Q: Can you give specific examples of the most common issues that are solved with integrated systems?

A: First, let’s look at cap removal malfunction and wasted drugs. When patients remove the cap from an auto-injector, the rigid needle shield (RNS) may not always be pulled from the needle. The result could be damage to the needle and the drug delivery device, rendering the device unusable. For the pharmaceutical company, this issue may produce complaints, drug wastage, and negative quality perception.

With BD’s integrated auto-injectors, the caps are designed to integrate with and remove the RNS so that the needle is not damaged. Knowing that even minor changes, such as tool replacement, can affect RNS dimensions, BD routinely and proactively assesses design and manufacturing updates. Another issue is that needle extension (depth) is not always well controlled or understood when the auto-injectors and prefillable syringes are combined. The range of specifications for each component can result in an unexpectedly wide variation when the tolerances are stacked. As a result, unexpected clinical outcomes may occur when bridging from syringe injection to auto-injection, which can lead to pharmaceutical companies needing to repeat clinical studies or perhaps even re-design the auto-injector or prefillable syringe. Either case could result in product launch delays.

And finally, let’s look at primary container defects. Like needle extension, component dimensional variability (eg, prefillable syringe variability) is not always well accounted for in the design of the auto-injector assembly. This can lead to higher reject rates and possible primary container breakage.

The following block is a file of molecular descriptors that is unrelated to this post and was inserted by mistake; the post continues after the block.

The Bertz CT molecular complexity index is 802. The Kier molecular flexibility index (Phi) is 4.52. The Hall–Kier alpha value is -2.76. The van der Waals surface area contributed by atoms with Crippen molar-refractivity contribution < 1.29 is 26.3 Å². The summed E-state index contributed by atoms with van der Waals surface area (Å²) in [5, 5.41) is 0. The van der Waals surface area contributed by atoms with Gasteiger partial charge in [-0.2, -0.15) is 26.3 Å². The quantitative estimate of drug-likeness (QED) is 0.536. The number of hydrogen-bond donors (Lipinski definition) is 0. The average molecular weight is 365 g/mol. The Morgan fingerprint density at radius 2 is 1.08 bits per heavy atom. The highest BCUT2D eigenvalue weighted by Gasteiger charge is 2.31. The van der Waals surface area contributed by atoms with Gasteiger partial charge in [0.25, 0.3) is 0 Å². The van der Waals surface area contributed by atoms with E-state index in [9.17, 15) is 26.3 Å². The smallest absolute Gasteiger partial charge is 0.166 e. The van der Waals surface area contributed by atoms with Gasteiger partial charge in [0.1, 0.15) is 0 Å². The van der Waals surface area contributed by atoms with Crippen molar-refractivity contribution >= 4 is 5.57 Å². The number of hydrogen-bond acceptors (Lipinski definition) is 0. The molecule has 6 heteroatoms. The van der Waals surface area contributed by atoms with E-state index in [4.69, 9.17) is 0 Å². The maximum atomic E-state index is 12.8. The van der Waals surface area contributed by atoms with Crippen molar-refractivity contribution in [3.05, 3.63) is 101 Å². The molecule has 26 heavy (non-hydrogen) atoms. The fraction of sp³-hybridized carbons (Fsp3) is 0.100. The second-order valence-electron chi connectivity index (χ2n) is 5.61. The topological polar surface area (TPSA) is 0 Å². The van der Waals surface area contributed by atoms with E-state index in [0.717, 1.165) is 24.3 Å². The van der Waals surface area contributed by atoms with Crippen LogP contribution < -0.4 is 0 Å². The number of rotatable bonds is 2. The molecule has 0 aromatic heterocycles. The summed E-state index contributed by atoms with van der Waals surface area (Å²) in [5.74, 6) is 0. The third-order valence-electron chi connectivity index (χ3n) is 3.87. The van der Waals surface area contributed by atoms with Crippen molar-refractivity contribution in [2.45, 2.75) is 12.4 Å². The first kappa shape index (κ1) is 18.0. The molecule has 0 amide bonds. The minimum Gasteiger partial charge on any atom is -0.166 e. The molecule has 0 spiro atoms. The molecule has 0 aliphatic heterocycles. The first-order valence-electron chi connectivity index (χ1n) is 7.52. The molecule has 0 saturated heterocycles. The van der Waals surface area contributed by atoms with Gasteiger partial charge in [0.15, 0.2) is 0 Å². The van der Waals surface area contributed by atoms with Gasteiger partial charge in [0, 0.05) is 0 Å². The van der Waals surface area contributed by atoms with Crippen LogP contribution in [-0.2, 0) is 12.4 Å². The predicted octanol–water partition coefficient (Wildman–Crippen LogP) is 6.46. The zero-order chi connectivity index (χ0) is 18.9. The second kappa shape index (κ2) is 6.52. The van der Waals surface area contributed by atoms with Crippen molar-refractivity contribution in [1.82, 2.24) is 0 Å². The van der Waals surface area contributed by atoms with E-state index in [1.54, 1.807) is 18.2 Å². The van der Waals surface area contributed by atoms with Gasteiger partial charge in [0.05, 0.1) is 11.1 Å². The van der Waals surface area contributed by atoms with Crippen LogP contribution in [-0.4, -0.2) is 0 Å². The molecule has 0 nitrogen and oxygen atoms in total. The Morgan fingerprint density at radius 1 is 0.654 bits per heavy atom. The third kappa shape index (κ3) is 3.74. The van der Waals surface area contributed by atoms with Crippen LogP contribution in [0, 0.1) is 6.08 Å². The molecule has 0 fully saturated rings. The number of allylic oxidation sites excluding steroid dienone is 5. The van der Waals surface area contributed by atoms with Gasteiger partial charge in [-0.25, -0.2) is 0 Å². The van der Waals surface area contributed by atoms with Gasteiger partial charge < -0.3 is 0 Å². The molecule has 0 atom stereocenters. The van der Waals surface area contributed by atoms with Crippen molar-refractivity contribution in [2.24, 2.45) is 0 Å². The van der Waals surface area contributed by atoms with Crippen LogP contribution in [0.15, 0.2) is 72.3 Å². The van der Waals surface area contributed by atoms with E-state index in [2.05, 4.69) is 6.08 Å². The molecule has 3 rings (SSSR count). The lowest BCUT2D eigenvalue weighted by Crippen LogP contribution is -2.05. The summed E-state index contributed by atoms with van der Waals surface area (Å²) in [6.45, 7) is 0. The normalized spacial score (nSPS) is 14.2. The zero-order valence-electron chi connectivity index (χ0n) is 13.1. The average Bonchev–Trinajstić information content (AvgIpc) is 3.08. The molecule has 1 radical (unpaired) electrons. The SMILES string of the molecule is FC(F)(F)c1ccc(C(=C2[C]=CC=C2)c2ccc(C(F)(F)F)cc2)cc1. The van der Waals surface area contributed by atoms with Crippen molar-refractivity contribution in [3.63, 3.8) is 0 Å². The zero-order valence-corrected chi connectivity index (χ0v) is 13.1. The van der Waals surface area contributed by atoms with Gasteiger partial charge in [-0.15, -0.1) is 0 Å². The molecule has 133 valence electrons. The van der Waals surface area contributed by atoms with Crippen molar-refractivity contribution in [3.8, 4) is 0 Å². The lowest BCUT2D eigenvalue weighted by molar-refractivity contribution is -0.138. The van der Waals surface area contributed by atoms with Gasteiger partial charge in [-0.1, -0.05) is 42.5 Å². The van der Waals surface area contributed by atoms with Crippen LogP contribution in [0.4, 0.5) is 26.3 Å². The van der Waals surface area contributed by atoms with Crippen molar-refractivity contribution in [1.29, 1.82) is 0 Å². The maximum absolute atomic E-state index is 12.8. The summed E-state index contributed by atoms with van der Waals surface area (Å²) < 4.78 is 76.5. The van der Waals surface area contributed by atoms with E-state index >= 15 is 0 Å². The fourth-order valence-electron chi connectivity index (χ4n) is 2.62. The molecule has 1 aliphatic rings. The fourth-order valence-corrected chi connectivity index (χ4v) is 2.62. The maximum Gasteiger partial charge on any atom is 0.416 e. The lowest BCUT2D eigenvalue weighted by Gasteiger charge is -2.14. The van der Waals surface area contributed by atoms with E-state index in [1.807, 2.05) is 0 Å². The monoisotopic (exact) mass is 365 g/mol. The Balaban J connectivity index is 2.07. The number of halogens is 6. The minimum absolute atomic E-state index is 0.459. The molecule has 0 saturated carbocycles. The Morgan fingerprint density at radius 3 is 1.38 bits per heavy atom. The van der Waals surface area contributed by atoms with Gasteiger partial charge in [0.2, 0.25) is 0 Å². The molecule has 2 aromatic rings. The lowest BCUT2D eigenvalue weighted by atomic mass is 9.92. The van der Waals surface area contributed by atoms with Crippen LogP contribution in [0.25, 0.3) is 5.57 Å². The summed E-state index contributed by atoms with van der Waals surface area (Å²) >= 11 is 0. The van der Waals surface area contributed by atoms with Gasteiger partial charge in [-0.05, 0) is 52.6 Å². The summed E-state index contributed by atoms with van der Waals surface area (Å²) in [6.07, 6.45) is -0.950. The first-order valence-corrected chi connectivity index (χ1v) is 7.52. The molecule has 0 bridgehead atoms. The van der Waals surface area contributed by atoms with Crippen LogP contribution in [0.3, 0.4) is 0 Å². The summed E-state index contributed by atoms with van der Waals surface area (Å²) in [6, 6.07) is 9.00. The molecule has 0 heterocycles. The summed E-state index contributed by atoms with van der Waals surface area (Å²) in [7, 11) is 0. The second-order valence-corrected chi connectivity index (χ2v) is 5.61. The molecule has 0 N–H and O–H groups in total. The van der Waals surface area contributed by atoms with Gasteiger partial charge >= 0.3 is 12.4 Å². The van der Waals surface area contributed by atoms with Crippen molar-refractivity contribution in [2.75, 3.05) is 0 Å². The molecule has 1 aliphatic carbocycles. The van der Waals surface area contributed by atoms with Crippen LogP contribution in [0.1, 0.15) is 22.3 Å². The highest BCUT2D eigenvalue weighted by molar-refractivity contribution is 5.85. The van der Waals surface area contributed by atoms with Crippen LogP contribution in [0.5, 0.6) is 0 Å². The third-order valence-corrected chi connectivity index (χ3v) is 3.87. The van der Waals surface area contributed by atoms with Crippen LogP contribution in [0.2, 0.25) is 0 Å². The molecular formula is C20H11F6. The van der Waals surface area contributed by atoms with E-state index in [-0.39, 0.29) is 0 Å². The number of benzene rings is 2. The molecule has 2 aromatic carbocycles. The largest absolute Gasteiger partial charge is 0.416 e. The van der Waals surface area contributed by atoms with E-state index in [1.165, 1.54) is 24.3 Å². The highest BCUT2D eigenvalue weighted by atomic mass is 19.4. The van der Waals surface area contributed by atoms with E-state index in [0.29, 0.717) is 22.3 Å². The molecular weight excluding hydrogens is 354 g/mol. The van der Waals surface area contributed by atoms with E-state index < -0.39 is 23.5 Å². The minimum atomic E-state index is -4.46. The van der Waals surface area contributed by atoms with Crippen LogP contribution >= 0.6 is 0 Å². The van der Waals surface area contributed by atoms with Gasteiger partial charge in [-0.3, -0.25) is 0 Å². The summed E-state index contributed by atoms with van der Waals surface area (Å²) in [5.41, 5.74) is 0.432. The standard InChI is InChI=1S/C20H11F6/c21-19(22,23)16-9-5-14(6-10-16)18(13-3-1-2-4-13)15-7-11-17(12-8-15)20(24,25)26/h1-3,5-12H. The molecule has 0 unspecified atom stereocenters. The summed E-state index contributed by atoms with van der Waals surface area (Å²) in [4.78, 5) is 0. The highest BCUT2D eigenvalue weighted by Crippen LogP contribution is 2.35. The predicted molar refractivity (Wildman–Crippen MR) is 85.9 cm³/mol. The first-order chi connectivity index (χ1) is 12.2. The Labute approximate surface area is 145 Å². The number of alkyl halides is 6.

Q: And in what ways do your key products address these integration issues?

A: I’ll focus on just two core products to answer your question: BD PhysiojectTM and BD InteviaTM. Let’s start with the BD PhysiojectTM: a disposable auto-injector that fully integrates with the BD NeopakTM 1-mL glass prefillable syringe or the BD HypakTM for biotech 1-mL glass prefillable syringe. With BD’s clear vision on detailed, proprietary prefillable syringe component specifications, critical dimensions that incorporate both BD PhysiojectTM and prefillable syringes are factored in within the assembly process design.

In an ISO 11608 drop test (1 meter drop) study comparing BD PhysiojectTM with one of the most commonly marketed disposable auto-injectors, BD PhysiojectTM outperformed the comparator auto-injector in terms of prefilled syringe breakages and successful complete injections. Clinical studies conducted by BD show how injections with BD PhysiojectTM (compared to injection with a syringe alone) provide evidence of more predictable clinical outcomes with BD’s integrated system.

And then there’s the BD InteviaTM: an auto-injector platform technology specifically designed for high-viscosity drug delivery. It supports biotech’s evolving needs for high dosages, while offering integration with BD NeopakTM technology and BD HypakTM for biotech, and providing manufacturers with the flexibility to accommodate formulation changes.

The team went a step further to optimize the system by setting out to eliminate the variability of requiring a skin pinch upon injection, simplifying the process for the patient. BD’s ability to tightly control variability of components enables consistent targeting of the subcutaneous space. Preclinical studies have demonstrated that, without the use of a skin pinch, BD can reliably control injection depth, greatly improving the injection experience all round.

Q: How would you summarize BD’s solutions in a nutshell?

A: Combined with BD’s continuous process and service improvements, BD integrated solutions are designed to mitigate system performance risks, facilitate cost savings, and prevent launch timeline delays to help pharmaceutical companies succeed in bringing their drug-device combination products to market and achieve commercial success.